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Books in Rise and Shine series

  • My Little Island

    Frane Lessac

    Paperback (HarperCollins, June 26, 1987)
    Fiery colors and hundreds of details evoke the sun–drenched beauty, the sweet smells, and the joyful sounds of a jewel–like little Caribbean island that a young boy rediscovers while on a visit with his best friend. Ages 3–6
  • Desert Voices

    Byrd Baylor, Peter Parnall

    Paperback (Aladdin, March 31, 1993)
    On the hottest summer afternoons when desert creatures look for shade and stay close to the earth and keep their voices low I sit high on a cactus and fling my loud ringing trill out to the sun... So sings the Cactus Wren, one of the ten desert creatures that speaks for itself in the evocative and lyrical verses of Desert Voices. In both text and illustration, Desert Voices conveys a message of spirit and courage from the shy and quiet creatures of the beautiful desert land.
  • Library Book: Composting

    National Geographic Learning

    Hardcover (National Geographic School Pub, Aug. 9, 2010)
    Composting turns trash into fertile soil. Discover how composting works and learn how anyone can turn garbage into something good.
  • Head, Body, Legs: A Story from Liberia

    Won-Ldy Paye, Margaret H. Lippert, Julie Paschkis

    Paperback (Square Fish, Sept. 1, 2005)
    A magical retelling of a Liberian creation storyHead is all alone. Body bounces along. Arms swing about. Legs stand around. They can't do much by themselves, so they try to work together. But how? This vibrant, joyous retelling of a traditional Liberian creation story shows how much can be accomplished with a little cooperation.
  • The Upside Down Boy/El nino de cabeza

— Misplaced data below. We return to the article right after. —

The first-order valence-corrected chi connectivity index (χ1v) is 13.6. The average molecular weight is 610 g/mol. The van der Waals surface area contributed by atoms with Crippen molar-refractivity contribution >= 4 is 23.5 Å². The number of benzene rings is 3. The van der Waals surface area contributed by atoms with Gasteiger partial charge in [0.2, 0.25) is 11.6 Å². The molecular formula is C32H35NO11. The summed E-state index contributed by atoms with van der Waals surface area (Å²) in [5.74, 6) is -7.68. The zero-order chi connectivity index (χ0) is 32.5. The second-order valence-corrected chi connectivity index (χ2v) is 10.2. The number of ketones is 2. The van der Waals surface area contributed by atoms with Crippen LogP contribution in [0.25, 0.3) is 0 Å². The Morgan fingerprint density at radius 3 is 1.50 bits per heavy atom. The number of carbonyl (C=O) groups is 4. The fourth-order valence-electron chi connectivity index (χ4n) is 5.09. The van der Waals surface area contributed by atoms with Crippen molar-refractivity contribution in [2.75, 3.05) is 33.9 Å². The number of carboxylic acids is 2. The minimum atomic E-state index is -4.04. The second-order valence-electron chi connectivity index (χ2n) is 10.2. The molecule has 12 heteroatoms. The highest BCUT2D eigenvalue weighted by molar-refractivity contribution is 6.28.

Juan Felipe Herrera, Elizabeth Gomez

    Paperback (Children's Book Press, Sept. 8, 2006)
    Fresh from the country, Juanito is bewildered by his new school. Everything he does feels upside down: he eats lunch when it's recess and goes out to play when it's time for lunch, and his tongue feels like a rock when he tries to speak English. But a sensitive teacher and his loving family help Juanito find his voice through poetry, art, and music. Juan Felipe Herrera's playful language and the magical illustrations of Elizabeth Gómez capture the universal experience of entering a new school and feeling lost in a world that seems upside down — at first.
  • At the Crossroads

    Rachel Isadora

    Paperback (Greenwillow Books, Feb. 18, 1994)
    The children of a South African village eagerly gather at the crossroads to welcome their fathers, who have been away for months working in the mines. The children wait, but the men don't come. So the children keep waiting. And waiting. They wait all through the night, until the dawn brings both the day and the longed-for loved ones.A "lively portrayal of young children in a South African village eagerly awaiting their fathers' homecoming after ten months of working in the mines....A unique glimpse...and one that deserves a place in all collections."--School Library Journal
  • Listen to the Wind: The Story of Dr. Greg & Three Cups of Tea

    Greg Mortenson, Susan Roth

    Hardcover (Dial Books, Jan. 22, 2009)